Foucault’s excavation of antique texts and concepts isn’t a one-way street: in resonance with the discourse on sexuality and the governing of one’s self, Foucault’s own concepts grow. Echoing these motions, his original focus changed significantly and a crucial shift occurs: from the “question of power, and the way specialized medical, psychiatric and criminological discourses had shaped the sexual status of individuals and populations, here the focus is more on the subject and relation self to self” (p. 135).
In 1983 and after various rearrangements, Foucault felt close to finally finishing his project. In August 1983, again changes are made. The by now three remaining volumes are structured anew. Foucault was, as Elden puts it, “torn between two parallel projects[…]. One is a history of ancient ways of thinking about what we now call sexuality […] in relation to various techniques of the self; and the other is the history of those techniques themselves, many of which are not concerned with sexuality” (p. 169).
Elden’s vast research on territory and interest in progressive and critical geography gives his view on Foucault a unique twist. He not only plausibly summarizes Foucault’s arguments but also carefully outlines the historical material to which Foucault refers. In so doing he creates a well readable text and finds an appropriate way to deal with Foucault’s peculiar way of thinking as a ‘philosopher in the archives‘ (Petra Gehring), as a thinker of normalization, and as a political activist. Unlike Didier Eribon, whose biography on Foucault follows the hypothesis of an intellectual crisis in Foucault’s last years, taking into account especially the public debate around his work in the late 1970s, Elden’s examination is focused on a stricter intellectual explanation, does away with several popular but often inadequate judgements on this period, and reveals connections where others could only see discontinuity
Despite his sober and distanced approach, Elden manages to evoke the tension of the ‘road not taken’ and the potential of all those envisaged but never realized options one can feel when dealing with late Foucault. His book is detailed, well written, and brilliantly constructed. It gives insights into core concepts of Foucault’s last works, demonstrates his way and navigation of thinking, and addresses experts and ambitious students alike.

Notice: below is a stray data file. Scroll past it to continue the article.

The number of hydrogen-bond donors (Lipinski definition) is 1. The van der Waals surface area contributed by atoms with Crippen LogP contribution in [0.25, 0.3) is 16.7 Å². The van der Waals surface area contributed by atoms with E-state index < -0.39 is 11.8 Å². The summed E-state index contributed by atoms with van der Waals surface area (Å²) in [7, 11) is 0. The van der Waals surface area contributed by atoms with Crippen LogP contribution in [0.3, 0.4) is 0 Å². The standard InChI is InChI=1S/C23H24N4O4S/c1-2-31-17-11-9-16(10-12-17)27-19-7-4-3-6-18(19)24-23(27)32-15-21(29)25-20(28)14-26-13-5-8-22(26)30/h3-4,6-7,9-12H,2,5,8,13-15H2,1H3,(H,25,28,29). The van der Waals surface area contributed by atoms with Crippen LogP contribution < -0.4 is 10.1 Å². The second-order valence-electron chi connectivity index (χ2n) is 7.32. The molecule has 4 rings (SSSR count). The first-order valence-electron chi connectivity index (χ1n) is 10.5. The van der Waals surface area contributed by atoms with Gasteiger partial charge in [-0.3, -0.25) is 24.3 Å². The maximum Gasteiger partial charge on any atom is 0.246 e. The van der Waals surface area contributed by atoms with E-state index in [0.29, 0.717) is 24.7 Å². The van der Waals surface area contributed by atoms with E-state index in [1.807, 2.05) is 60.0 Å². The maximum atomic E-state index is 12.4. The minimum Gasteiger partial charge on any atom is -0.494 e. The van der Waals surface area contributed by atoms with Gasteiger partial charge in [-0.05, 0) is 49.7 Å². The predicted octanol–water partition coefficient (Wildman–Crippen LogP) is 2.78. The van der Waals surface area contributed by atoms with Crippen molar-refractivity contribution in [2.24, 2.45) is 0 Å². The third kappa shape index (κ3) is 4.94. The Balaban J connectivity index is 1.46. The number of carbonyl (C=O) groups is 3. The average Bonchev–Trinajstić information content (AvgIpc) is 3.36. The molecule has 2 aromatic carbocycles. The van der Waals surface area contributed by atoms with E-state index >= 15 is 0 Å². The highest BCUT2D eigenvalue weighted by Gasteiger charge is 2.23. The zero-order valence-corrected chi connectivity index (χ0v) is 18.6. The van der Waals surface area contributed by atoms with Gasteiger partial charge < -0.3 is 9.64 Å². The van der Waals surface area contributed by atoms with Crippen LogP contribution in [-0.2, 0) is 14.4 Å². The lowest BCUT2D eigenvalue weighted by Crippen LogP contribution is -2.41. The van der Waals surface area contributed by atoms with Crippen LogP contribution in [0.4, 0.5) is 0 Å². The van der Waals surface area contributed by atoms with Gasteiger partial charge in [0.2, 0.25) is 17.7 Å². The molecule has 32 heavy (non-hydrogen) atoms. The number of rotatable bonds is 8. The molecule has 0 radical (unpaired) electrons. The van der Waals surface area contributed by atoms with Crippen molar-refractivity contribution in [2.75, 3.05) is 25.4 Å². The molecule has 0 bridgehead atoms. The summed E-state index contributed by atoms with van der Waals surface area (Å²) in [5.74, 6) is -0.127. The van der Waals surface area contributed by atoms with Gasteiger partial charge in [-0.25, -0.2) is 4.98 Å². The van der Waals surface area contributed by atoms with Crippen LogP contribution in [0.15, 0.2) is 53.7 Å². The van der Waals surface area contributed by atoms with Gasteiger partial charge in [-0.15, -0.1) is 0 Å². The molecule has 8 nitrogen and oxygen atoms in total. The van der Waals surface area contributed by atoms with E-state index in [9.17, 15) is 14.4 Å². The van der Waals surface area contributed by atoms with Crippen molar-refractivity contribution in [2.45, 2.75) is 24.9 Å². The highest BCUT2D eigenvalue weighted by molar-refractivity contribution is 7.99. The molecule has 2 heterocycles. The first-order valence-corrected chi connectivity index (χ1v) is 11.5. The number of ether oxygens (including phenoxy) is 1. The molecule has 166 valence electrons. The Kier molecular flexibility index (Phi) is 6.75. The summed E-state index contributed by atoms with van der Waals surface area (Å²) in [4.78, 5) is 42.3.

On the 8th of February 2018, Les aveaux de la chair (edited by Frédéric Gros), the fourth volume of the History of Sexuality, was published posthumously by Gallimard in Paris. In 2013 a manuscript as well as a typoscript, which Foucault had already started to correct, had been given to the Bibliothéque National and was therefore already accessible to researchers. According to a New York Times article from the 8th of February by Peter Libbey, Foucault’s family as well as his partner Daniel Defert decided that this material should be accessible to a wider audience. Obviously, Foucault’s Last Decade could not take Les aveaux de la chair into account, but Elden considers it to be “the key to the whole History of Sexuality series” (as stated in The Guardian on Feb. 12, 2018). Whether it will have an impact on Elden’s investigation remains to be seen.
Offene Enden und Kontinuitäten. Die Jahre 1974-1984 in Michel Foucaults Denken
In Foucault’s Last Decade porträtiert Stuart Elden das letzte Jahrzehnts des intellektuellen Lebens Michel Foucaults. Basierend auf veröffentlichten wie unveröffentlichten Texten, aber auch anhand der Aussagen von Freund_innen und Kolleg_innen, rekonstruiert er überzeugend die Entwicklung von Überwachen und Strafen über Biopolitik und Gouvernementalität hin zu Foucaults Interesse an Sexualität und antiker Ethik. Mit Fokus auf Foucaults Hauptwerken und Vorlesungen am Collège de France in den Jahren 1974 bis 1984 diskutiert Elden Schlüsselkonzepte, verfolgt deren Entwicklung und erläutert sie in Bezug auf Foucaults Gesamtwerk. Präzise und überzeugend behandelt er zudem unterschiedliche Themen und Schwierigkeiten, die Foucaults Arbeit, intellektuell wie institutionell, geprägt haben.
Copyright 2018, RUBEN PFIZENMAIER. Licensed to the public under Creative Commons Attribution 4.0 International (CC BY 4.0).